Brodie Jeffery: A baseball man who was born to coach
by Randy Pascal
The signs were there early – new Laurentian baseball skipper Brodie Jeffery was born to coach.
“My parents still tell the story of when I was eight or nine, I would be drawing up hockey plays with a bar of soap on the mirror,” said the 25 year old
native of Whitby with a laugh.
A product of the “AAA” hockey system and member of Team Ontario in lacrosse, Jeffery always seemed to lean moreso to the strategic side of sports,
garnering more satisfaction in thinking the game than competing in the activity itself.
“I remember when my brother and I first got play station, in the intermission of the video games, I would draw up a play for my brother to do,” he
recalled. Still, scholarship opportunities are doled out to athletes, not coaches, and thankfully Jeffery had help, close-by, to help show him the way.
“My brother (four years older) eventually started doing the baseball thing – he played college ball in Texas – and he's a big role model of mine.
I came downstairs one day and told my dad I was quitting hockey and wanted to do baseball.”
Being the athlete he was, the talented catcher would earn scholarship opportunities to both Wallace State Community College (Hanceville, Alabama)
and Martin Methodist College (Pulaski, Tennessee). Yet it wasn't long at all before Jeffery faced the stark reality of staying true to himself.
“It got to a point in my baseball career where I fell out of love with playing the game, but had created a passion for coaching,” he said. “Being able to
interact with kids, every day, is something that I love the most.”
For a while, it appeared this path would steer him to a future that would remain south of the border. “I had to make a big decision last May, either
keep going in the U.S. or come back to Canada,” he said. “I decided to come back, but when I got back, I quickly realized I didn't like it there. I don't
like the city, I don't like Toronto.”
Thankfully, his travels had crossed, along the way, with Jean-Gilles Larocque, the face of baseball in Sudbury in recent years and owner/operator
of The Baseball Academy. A partnership, however, did not initially seem part of their destiny.
“It was about four years ago and we were evaluating the Ontario youth team together,” reminisced Jeffery with a smile. “It was Saturday night,
when coaches and evaluators get together to assess what we have. We were sitting in the room, and I knew most of the guys in the room, but had never met
him (Larocque) before.”
“We were talking about two strike hitting. The philosophy of his coaches and mine from my coaches were completely different, so we sat there and argued
for like two hours, while everyone else is trying to put together the roster.”
Hardly the foundation of a match made in heaven.
Still, their paths would continue to cross. “I had started helping out with some different projects,” said Jeffery. “He asked me to help him on a trip to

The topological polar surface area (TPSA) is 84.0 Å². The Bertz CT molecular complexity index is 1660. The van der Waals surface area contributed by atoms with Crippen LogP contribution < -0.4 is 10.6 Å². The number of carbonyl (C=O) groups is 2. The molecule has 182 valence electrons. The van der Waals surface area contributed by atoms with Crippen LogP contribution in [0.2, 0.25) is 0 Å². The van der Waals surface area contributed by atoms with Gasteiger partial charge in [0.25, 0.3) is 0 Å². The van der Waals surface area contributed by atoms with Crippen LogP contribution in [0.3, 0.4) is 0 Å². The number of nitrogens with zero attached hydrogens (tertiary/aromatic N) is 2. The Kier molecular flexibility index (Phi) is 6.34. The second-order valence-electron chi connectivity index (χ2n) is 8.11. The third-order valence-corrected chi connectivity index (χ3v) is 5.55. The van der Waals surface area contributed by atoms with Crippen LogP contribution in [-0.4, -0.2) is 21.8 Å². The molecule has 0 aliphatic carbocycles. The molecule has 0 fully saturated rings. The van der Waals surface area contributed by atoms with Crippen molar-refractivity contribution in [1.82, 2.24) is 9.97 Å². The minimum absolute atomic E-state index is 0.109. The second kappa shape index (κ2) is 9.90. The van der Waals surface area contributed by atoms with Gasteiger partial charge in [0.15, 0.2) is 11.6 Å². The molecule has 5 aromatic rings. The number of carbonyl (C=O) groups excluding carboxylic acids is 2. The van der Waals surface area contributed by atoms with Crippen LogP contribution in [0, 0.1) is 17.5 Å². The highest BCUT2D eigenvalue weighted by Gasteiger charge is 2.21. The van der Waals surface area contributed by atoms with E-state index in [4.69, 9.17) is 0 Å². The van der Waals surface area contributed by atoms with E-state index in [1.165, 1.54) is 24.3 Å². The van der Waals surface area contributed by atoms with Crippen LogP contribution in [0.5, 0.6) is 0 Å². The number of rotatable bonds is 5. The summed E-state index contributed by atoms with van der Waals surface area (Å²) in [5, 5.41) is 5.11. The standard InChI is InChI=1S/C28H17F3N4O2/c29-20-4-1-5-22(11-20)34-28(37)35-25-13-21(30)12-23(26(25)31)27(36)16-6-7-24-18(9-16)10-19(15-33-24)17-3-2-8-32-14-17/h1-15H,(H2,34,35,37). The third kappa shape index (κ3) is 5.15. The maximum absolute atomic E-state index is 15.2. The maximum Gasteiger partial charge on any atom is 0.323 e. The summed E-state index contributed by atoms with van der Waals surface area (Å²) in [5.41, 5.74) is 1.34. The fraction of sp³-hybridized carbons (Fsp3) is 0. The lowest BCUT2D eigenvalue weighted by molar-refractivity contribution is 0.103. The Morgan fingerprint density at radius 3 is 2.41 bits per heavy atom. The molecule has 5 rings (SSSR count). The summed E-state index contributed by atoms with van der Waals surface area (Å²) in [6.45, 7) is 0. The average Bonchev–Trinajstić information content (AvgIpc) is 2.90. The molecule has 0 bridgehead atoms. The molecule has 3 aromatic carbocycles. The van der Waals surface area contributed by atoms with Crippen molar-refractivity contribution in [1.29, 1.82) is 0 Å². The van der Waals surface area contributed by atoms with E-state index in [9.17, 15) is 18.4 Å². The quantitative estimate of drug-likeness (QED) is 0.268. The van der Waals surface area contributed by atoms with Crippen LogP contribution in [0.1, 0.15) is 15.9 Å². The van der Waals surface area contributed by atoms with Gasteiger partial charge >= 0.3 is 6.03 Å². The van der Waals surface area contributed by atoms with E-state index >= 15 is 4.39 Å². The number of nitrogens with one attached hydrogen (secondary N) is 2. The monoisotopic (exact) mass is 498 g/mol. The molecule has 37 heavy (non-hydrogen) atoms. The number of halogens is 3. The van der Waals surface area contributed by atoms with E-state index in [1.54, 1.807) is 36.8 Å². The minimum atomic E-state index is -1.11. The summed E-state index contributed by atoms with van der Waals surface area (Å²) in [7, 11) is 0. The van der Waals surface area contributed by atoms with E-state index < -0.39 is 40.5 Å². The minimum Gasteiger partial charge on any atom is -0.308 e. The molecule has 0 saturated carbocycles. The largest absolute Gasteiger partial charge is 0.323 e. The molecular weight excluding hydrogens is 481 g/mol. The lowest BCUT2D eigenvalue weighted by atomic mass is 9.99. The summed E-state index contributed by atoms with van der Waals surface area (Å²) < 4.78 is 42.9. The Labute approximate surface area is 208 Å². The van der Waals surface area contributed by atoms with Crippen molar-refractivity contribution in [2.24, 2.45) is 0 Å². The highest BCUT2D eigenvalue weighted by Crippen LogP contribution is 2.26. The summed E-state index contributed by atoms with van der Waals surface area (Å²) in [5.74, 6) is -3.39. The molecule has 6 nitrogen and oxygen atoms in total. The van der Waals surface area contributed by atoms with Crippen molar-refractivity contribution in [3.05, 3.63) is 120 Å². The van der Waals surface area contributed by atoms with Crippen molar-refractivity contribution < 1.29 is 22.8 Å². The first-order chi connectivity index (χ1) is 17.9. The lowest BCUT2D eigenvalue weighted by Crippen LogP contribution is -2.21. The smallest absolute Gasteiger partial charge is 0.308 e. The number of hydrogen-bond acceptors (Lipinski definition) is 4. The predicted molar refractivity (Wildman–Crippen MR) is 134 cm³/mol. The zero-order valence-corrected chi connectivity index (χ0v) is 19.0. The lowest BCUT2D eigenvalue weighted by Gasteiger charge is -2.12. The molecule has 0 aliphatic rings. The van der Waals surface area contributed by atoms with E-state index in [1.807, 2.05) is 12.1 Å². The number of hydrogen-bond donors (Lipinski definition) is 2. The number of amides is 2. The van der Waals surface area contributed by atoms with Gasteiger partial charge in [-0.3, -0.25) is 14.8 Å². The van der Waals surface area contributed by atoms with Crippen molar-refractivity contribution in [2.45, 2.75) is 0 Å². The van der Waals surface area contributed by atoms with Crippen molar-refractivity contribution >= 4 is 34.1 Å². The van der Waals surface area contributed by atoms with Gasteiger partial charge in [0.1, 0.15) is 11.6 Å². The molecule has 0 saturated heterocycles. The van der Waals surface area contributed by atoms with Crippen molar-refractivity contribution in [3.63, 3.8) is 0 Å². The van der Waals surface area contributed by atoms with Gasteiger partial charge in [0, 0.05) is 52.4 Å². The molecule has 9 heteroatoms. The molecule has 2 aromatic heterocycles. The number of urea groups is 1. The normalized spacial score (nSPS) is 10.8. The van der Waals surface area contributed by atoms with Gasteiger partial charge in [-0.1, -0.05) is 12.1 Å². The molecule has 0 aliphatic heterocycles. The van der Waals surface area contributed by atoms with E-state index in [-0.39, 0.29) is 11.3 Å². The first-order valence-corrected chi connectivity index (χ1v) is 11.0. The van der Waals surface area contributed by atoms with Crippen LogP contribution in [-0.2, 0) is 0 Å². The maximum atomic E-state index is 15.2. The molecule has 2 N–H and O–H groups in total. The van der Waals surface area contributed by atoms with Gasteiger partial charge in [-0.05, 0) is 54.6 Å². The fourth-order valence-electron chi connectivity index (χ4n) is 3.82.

Michigan. We drove, he talked about his vision, and then he brought me up here, to Sudbury. I just love it here, I want to be here. And, of course,
what he's doing is incredible. I wanted to be part of that.”
When the push to launch varsity baseball as a component of the Laurentian Voyageurs' athletic lineup finally came to fruition recently, Larocque
had a ready-made, eager young coach with whom he could work, as he continued his own efforts in helping to oversee the program. In the eyes of Jeffery,
there are some definite advantages to this option versus his original foray south of the border.
“The problem with the U.S. system is that you are an assistant coach for 10 years, and then the coach gets fired for some reason and you clean up the
mess,” he said. “Here, it was an opportunity for me and J-G and Michel (Larivière) and everybody to kind of build our own mess.”
Though that statement is somewhat tongue in cheek, Jeffery has recognized, despite his youth, that starting with a clean slate does offer some
interesting potential rewards. “I spent six years in the States, the hotbed of baseball,” he said. “Kids that come in at this age down there already know
how to take lead-offs, already know how to do this and that, so there really is no coaching there.”
“You kind of guide them. Here, you get to create and mold baseball players.” That kind of environment does not come without challenges. “Being part of
something that is new, there are going to be bumps in the road, but we have a good supporting staff around us. We're going to learn together and grow
together as a coaching staff.”
“All of those bumps in the road are part of the process of becoming a better coach”, Jeffery continued. “The way that Jean-Gilles and I work is that we
are always learning, we don't know everything. I like to say the we win and learn, instead of winning and losing.”
With all of this learning ahead, Brodie Jeffery may want to invest in a much larger mirror, and a pile of soap bars. Designing plays for his new
post-secondary crew may well know no boundaries.